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J

Published online by Cambridge University Press:  05 June 2012

Ian A. McFarland
Affiliation:
Emory University's Candler School of Theology
David A. S. Fergusson
Affiliation:
University of Edinburgh
Karen Kilby
Affiliation:
University of Nottingham
Iain R. Torrance
Affiliation:
University of Aberdeen
Ian A. McFarland
Affiliation:
Emory University, Atlanta
David A. S. Fergusson
Affiliation:
University of Edinburgh
Karen Kilby
Affiliation:
University of Nottingham
Iain R. Torrance
Affiliation:
Princeton Theological Seminary
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Summary

James, William The psychologist and philosopher William James (1842–1910) is best known as a founder of the psychological–phenomenological study of individual religious experience and the philosophical tradition known as pragmatism. In theological studies, James is best known for his books The Will to Believe (1897) and The Varieties of Religious Experience (1902). Following the publication of the former, James speculated that he should have titled it ‘the right to believe’. In it he rejected the widely accepted views of D. Hume (1711–76), I. Kant, and G. W. F. Hegel by choosing theism and the right or will to believe over absolutism, agnosticism, and determinism. James observed that for many persons religion is a ‘live option’ (defined as an unavoidable and significant choice, upon which a believer is willing to act) and defended the intellectual legitimacy of adopting a religious faith. In Varieties, he rejected objectivism and advocated a radically inclusive empiricism. He argued for the validity of sensory and religious experience and hypothesized that the human ‘subconscious’ functioned as a doorway between the ‘conscious self’ and ‘The More’ that, when open, allowed an individual to receive an experience of the ‘reality of the unseen’. For James, in both volumes, strict adherence to logical reason resulted in deterministic monistic systems, while reality – as it is shaped by free will – remains empirically pluralistic.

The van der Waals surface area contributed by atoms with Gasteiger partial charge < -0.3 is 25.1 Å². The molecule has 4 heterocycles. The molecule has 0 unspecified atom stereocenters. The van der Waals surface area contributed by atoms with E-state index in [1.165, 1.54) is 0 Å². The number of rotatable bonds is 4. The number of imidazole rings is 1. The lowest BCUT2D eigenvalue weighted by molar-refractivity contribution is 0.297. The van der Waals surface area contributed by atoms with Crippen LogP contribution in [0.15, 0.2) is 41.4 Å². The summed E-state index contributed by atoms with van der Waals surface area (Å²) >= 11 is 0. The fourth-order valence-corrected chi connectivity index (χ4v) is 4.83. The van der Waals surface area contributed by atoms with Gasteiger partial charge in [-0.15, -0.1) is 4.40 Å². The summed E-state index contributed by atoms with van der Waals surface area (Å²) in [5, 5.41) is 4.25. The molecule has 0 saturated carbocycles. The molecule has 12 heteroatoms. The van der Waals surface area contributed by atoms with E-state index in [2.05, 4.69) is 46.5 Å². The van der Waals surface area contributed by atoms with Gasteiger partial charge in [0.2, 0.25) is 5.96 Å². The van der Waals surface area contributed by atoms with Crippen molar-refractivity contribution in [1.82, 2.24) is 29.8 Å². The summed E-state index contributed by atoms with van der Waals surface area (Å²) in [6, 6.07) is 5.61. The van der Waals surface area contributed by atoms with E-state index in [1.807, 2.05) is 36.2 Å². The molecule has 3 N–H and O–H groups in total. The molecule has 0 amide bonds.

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Publisher: Cambridge University Press
Print publication year: 2011

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